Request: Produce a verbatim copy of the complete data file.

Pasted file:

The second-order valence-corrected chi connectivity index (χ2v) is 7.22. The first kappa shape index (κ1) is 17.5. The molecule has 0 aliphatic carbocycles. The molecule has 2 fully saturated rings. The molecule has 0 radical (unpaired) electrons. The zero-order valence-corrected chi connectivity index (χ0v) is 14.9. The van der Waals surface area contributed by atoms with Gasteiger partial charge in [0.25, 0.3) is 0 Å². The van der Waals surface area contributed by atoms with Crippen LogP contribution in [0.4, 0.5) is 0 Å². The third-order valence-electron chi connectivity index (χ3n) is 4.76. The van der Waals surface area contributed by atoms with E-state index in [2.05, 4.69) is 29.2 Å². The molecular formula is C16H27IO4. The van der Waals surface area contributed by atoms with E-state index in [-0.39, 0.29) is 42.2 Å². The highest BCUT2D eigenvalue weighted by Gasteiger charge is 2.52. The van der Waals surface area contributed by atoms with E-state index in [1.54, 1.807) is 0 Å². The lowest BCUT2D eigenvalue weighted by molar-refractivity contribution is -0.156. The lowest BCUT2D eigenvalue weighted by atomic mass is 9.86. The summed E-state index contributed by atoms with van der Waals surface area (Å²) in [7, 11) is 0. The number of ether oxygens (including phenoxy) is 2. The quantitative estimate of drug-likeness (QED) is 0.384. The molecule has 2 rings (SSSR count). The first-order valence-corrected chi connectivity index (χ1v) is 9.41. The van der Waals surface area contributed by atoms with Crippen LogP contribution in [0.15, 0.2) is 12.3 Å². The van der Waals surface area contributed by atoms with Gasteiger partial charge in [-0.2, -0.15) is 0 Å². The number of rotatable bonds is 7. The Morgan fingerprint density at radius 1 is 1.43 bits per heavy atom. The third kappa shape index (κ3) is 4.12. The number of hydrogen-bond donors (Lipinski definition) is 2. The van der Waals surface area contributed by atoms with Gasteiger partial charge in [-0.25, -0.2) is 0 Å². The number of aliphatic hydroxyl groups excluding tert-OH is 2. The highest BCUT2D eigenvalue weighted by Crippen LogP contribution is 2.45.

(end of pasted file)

The second-order valence-corrected chi connectivity index (χ2v) is 7.22. The first kappa shape index (κ1) is 17.5. The molecule has 0 aliphatic carbocycles. The molecule has 2 fully saturated rings. The molecule has 0 radical (unpaired) electrons. The zero-order valence-corrected chi connectivity index (χ0v) is 14.9. The van der Waals surface area contributed by atoms with Gasteiger partial charge in [0.25, 0.3) is 0 Å². The van der Waals surface area contributed by atoms with Crippen LogP contribution in [0.4, 0.5) is 0 Å². The third-order valence-electron chi connectivity index (χ3n) is 4.76. The van der Waals surface area contributed by atoms with E-state index in [2.05, 4.69) is 29.2 Å². The molecular formula is C16H27IO4. The van der Waals surface area contributed by atoms with E-state index in [-0.39, 0.29) is 42.2 Å². The highest BCUT2D eigenvalue weighted by Gasteiger charge is 2.52. The van der Waals surface area contributed by atoms with E-state index in [1.54, 1.807) is 0 Å². The lowest BCUT2D eigenvalue weighted by molar-refractivity contribution is -0.156. The lowest BCUT2D eigenvalue weighted by atomic mass is 9.86. The summed E-state index contributed by atoms with van der Waals surface area (Å²) in [7, 11) is 0. The number of ether oxygens (including phenoxy) is 2. The quantitative estimate of drug-likeness (QED) is 0.384. The molecule has 2 rings (SSSR count). The first-order valence-corrected chi connectivity index (χ1v) is 9.41. The van der Waals surface area contributed by atoms with Crippen LogP contribution in [0.15, 0.2) is 12.3 Å². The van der Waals surface area contributed by atoms with Gasteiger partial charge in [-0.2, -0.15) is 0 Å². The number of rotatable bonds is 7. The Morgan fingerprint density at radius 1 is 1.43 bits per heavy atom. The third kappa shape index (κ3) is 4.12. The number of hydrogen-bond donors (Lipinski definition) is 2. The van der Waals surface area contributed by atoms with Gasteiger partial charge in [-0.25, -0.2) is 0 Å². The number of aliphatic hydroxyl groups excluding tert-OH is 2. The highest BCUT2D eigenvalue weighted by Crippen LogP contribution is 2.45.